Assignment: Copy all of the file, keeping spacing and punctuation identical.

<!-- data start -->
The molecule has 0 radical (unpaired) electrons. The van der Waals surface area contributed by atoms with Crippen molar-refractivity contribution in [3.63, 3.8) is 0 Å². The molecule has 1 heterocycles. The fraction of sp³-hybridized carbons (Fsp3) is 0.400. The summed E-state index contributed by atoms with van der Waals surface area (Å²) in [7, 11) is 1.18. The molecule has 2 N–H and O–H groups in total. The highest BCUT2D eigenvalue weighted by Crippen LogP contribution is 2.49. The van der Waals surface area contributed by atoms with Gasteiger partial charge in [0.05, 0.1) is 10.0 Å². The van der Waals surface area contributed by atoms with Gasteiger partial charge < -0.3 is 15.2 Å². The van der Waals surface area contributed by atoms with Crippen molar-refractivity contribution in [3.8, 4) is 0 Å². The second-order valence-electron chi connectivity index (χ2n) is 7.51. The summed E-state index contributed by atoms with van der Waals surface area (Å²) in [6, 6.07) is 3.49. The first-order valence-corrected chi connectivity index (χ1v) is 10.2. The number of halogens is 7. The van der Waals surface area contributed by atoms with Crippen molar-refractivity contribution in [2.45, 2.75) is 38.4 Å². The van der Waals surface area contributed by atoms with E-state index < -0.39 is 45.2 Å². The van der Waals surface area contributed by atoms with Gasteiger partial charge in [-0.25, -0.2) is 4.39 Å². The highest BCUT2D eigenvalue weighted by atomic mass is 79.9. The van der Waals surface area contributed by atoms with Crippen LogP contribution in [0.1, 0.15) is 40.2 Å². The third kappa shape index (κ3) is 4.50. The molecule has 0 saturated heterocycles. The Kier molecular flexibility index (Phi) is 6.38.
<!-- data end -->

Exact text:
The molecule has 0 radical (unpaired) electrons. The van der Waals surface area contributed by atoms with Crippen molar-refractivity contribution in [3.63, 3.8) is 0 Å². The molecule has 1 heterocycles. The fraction of sp³-hybridized carbons (Fsp3) is 0.400. The summed E-state index contributed by atoms with van der Waals surface area (Å²) in [7, 11) is 1.18. The molecule has 2 N–H and O–H groups in total. The highest BCUT2D eigenvalue weighted by Crippen LogP contribution is 2.49. The van der Waals surface area contributed by atoms with Gasteiger partial charge in [0.05, 0.1) is 10.0 Å². The van der Waals surface area contributed by atoms with Gasteiger partial charge < -0.3 is 15.2 Å². The van der Waals surface area contributed by atoms with Crippen molar-refractivity contribution in [3.8, 4) is 0 Å². The second-order valence-electron chi connectivity index (χ2n) is 7.51. The summed E-state index contributed by atoms with van der Waals surface area (Å²) in [6, 6.07) is 3.49. The first-order valence-corrected chi connectivity index (χ1v) is 10.2. The number of halogens is 7. The van der Waals surface area contributed by atoms with Crippen molar-refractivity contribution in [2.45, 2.75) is 38.4 Å². The van der Waals surface area contributed by atoms with E-state index < -0.39 is 45.2 Å². The van der Waals surface area contributed by atoms with Gasteiger partial charge in [-0.25, -0.2) is 4.39 Å². The highest BCUT2D eigenvalue weighted by atomic mass is 79.9. The van der Waals surface area contributed by atoms with Crippen LogP contribution in [0.1, 0.15) is 40.2 Å². The third kappa shape index (κ3) is 4.50. The molecule has 0 saturated heterocycles. The Kier molecular flexibility index (Phi) is 6.38.